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Indian PhD student at Cambridge University solves 2,500-year-old Sanskrit puzzle

A grammatical problem that has beset Sanskrit scholars since the 5th century BC has finally been solved by an Indian doctoral student at the University of Cambridge, it emerged when his dissertation was published Thursday.

Rishi Rajpopat made the breakthrough by decoding a rule taught by Panini, known as the father of linguistics, which is now summarized in his thesis titled ‘In Panini, We Trust: Discovering the Algorithm for Rule Conflict Resolution in the Astadhyayi’.

According to the university, leading Sanskrit experts have described Rajpopat’s discovery as “revolutionary” and could now mean that Panini’s grammar can be taught to computers for the first time.

“I had a eureka moment in Cambridge,” recalls Rajpopat.

“After nine months of trying to solve this problem, I was almost ready to quit, I wasn’t getting anywhere. So I closed the books for a month and just enjoyed the summer, swimming, cycling, cooking, praying and meditating. Then I reluctantly went back to work, and within minutes, as I turned the pages, these patterns started to emerge and it all started to make sense. There was a lot more work to do, but I had found most of the puzzle,” said the 27-year-old scientist.

For the next few weeks, he was so excited he couldn’t sleep and spent hours in the library, including in the middle of the night, checking what he’d found and solving related problems. It would be another two and a half years before he would cross the finish line.

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“Panini had an extraordinary mind and he built a machine unparalleled in human history. He didn’t expect us to add new ideas to his rules. The more we play with Panini’s grammar, the more it eludes us,” says Rajpopat.

The 2,500-year-old algorithm he decoded makes it possible for the first time to make precise use of Panini’s so-called ‘language machine’.

Rajpopat’s discovery makes it possible to “derive” any Sanskrit word, to construct millions of grammatically correct words, using Panini’s revered language machine, widely regarded as one of the greatest intellectual achievements in history.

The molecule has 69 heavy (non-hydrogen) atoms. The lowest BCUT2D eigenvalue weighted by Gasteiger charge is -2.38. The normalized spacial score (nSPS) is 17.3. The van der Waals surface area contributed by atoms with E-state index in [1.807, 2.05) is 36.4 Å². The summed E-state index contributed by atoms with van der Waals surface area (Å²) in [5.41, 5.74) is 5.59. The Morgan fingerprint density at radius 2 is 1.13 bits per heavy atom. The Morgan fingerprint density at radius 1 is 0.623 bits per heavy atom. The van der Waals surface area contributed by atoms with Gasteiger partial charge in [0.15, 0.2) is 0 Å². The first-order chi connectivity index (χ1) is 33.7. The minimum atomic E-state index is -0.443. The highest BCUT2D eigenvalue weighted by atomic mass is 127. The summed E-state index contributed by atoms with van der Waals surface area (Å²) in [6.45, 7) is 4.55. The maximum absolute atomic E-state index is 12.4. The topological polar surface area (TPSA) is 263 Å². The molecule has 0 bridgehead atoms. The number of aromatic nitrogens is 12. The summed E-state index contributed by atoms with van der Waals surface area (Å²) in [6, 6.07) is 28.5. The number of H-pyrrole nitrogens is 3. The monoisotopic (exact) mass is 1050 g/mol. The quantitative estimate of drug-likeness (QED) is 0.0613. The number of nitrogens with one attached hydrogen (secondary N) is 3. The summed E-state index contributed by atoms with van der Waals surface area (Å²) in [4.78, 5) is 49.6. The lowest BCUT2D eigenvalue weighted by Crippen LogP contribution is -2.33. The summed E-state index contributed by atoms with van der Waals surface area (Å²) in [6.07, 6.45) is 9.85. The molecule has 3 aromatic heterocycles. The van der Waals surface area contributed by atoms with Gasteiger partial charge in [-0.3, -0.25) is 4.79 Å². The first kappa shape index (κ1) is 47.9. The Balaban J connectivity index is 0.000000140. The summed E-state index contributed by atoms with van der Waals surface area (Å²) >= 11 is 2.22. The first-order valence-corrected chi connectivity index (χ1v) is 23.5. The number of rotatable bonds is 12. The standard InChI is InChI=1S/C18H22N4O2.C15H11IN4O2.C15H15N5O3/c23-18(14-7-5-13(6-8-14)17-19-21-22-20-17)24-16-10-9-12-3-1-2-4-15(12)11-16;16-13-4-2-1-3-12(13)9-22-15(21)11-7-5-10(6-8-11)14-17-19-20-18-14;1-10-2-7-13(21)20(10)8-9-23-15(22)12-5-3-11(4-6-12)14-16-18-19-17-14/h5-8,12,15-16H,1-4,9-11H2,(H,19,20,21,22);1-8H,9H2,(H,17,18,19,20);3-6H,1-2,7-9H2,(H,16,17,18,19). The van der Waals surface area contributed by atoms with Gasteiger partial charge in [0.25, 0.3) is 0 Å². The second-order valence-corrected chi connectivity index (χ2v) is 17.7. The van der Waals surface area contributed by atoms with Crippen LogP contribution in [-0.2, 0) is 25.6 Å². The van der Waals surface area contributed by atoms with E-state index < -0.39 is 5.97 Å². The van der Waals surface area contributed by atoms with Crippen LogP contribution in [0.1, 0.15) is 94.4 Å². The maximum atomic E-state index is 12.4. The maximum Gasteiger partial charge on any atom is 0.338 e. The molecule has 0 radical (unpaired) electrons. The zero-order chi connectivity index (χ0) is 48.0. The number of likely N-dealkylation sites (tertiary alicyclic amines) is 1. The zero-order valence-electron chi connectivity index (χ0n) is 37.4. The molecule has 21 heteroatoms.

Panini’s system — 4,000 lines described in his famous work, the Astadhyayi, believed to have been written around 500 B.C. — is meant to work like a machine. Enter the base and suffix of a word and it should convert them into grammatically correct words and sentences through a step-by-step process.

However, so far there is a big problem. Often two or more of Panini’s rules apply simultaneously in the same step, leaving scholars wondering which one to choose. Solving so-called “rule conflicts”, which affect millions of Sanskrit words, including certain forms of “mantra” and “guru”, requires an algorithm. Rajpopat’s research shows that Panini’s so-called language machine is also self-sufficient.

“My student Rishi has cracked it – he has found an extraordinarily elegant solution to a problem that has baffled scholars for centuries. This discovery will revolutionize the study of Sanskrit at a time when interest in the language is growing,” said Professor Vincenzo. Vergiani, professor of Sanskrit and PhD supervisor from Rajpopat.

Six months before Rajpopat made his discovery, Professor Vergiani gave him prescient advice: “If the solution is complicated, you are probably wrong”. An important implication of Rajpopat’s discovery is that now that there is the algorithm that executes Panini’s grammar, it could potentially teach this grammar to computers.

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“Computer scientists working on Natural Language Processing gave up on rule-based approaches more than 50 years ago. So learning computers how to combine speaker intent with Panini’s rule-based grammar to produce human speech would be an important milestone. are in the history of human interaction with machines, but also in the intellectual history of India,” said Rajpopat.

Sanskrit is an ancient and classical Indo-European language from South Asia. Although spoken today by an estimated 25,000 people in India alone, it has influenced many other languages ​​and cultures around the world.

“Some of India’s oldest wisdom has been produced in Sanskrit and we still don’t fully understand what our ancestors accomplished. We have often been given the impression that we are not important, that we have not put enough on the table. I hope this discovery will give students in India confidence and pride, and hope that they too can achieve great things,” added Rajpopat.


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